by Victoria Laurie
A BATTLE is looming over the Perth Concert Hall as the West Australian Symphony Orchestra seeks to wrest management of the under-used classical music venue from the hands of the state-controlled Perth Theatre Trust.
The orchestra’s bid is prompted by the government’s decision two weeks ago to terminate a private contract with venue manager Ogden AEG, ending its 16-year monopoly over five major performance venues — including the concert hall — in Perth.
The Perth Theatre Trust, which contracted out all the venues to Ogden in 1998, will resume management next year.
But WASO chief executive Craig Whitehead says the orchestra wants to bid against PTT for the concert hall management. He says it is being thwarted by the WA government’s refusal to permit access to financial information about the outgoing Ogden’s contractual arrangements.
“They’ve talked about a fair and equitable process but we’re locked out of the process,’’ Whitehead says.
“We think we can do a cheaper, more professional job, but to present the best business case we need up-to-date commercial figures.”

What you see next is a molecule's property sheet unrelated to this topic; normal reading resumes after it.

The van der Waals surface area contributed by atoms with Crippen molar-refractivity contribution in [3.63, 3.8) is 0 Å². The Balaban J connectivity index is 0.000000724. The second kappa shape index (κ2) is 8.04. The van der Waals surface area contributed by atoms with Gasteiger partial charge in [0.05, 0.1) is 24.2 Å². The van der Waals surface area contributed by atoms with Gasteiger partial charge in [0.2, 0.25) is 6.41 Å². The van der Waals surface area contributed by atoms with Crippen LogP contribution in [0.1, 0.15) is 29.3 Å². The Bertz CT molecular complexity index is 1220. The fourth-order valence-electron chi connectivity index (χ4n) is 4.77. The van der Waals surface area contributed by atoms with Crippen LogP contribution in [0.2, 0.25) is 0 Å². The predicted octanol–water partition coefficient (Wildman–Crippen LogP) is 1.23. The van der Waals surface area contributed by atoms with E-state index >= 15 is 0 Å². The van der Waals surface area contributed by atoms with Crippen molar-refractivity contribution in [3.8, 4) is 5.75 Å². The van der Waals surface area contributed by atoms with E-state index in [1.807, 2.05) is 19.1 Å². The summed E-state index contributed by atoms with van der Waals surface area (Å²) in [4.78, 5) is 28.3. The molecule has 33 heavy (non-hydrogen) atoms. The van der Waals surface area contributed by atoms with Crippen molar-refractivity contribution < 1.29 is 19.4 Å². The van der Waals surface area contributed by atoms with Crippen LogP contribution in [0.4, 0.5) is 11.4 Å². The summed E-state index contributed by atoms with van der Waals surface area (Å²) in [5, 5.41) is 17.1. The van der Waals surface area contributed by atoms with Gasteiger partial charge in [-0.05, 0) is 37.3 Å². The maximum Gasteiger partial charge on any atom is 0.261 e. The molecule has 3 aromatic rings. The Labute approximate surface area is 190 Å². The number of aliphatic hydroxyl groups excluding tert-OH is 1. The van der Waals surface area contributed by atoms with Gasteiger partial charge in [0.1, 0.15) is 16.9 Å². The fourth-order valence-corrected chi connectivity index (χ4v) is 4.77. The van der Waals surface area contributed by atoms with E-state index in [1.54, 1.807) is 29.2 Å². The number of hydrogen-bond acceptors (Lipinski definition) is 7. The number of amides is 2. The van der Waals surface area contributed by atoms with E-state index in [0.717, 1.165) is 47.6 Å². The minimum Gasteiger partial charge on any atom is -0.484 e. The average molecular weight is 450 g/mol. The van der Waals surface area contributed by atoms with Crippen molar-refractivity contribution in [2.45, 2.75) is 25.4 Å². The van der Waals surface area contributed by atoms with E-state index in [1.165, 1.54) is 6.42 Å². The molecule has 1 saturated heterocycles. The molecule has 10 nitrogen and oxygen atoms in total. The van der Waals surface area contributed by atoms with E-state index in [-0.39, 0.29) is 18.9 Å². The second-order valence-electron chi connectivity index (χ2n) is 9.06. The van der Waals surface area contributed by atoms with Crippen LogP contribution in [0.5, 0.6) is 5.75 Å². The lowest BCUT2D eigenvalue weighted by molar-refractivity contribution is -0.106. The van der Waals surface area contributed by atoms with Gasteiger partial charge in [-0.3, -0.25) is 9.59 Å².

Revealing WASO’s takeover ambition for the first time publicly, Whitehead has told The Australian WASO is the obvious candidate to run the concert hall since it is the venue’s major user. “We also have extraordinary staff with artistic planning expertise and outstanding management skills. We want to turn the concert hall into the home of music in Western Australia.”
A government-instigated review last year of Perth’s public performing venues was triggered by lacklustre occupancy rates and complaints from user companies that they were too expensive to hire.
The review recommended putting the venues back under state control.
“The model that has been reinstituted is the model that exists for the major public venues in Sydney, Melbourne, Adelaide and Brisbane,” Arts Minister John Day said when announcing that PTT would resume control of all venues in January next year.
WASO argues the Perth Concert Hall, owned by the City of Perth and not the state, can be expertly managed and programmed by WASO as a premier music venue.
Whitehead says the venue is under-used, and WASO accounts for 70 per cent of programmed activity in the venue.
“We believe the concert hall contract is still up for grabs, since the City of Perth has not made a decision. We’ve been discussing this for some time with ministers, with the Premier, the Lord Mayor, and we think there’s an extraordinary opportunity there.”
A spokesman for Mr Day says there are “ongoing discussions” about the concert hall, and that the City of Perth will be a key player in any decision.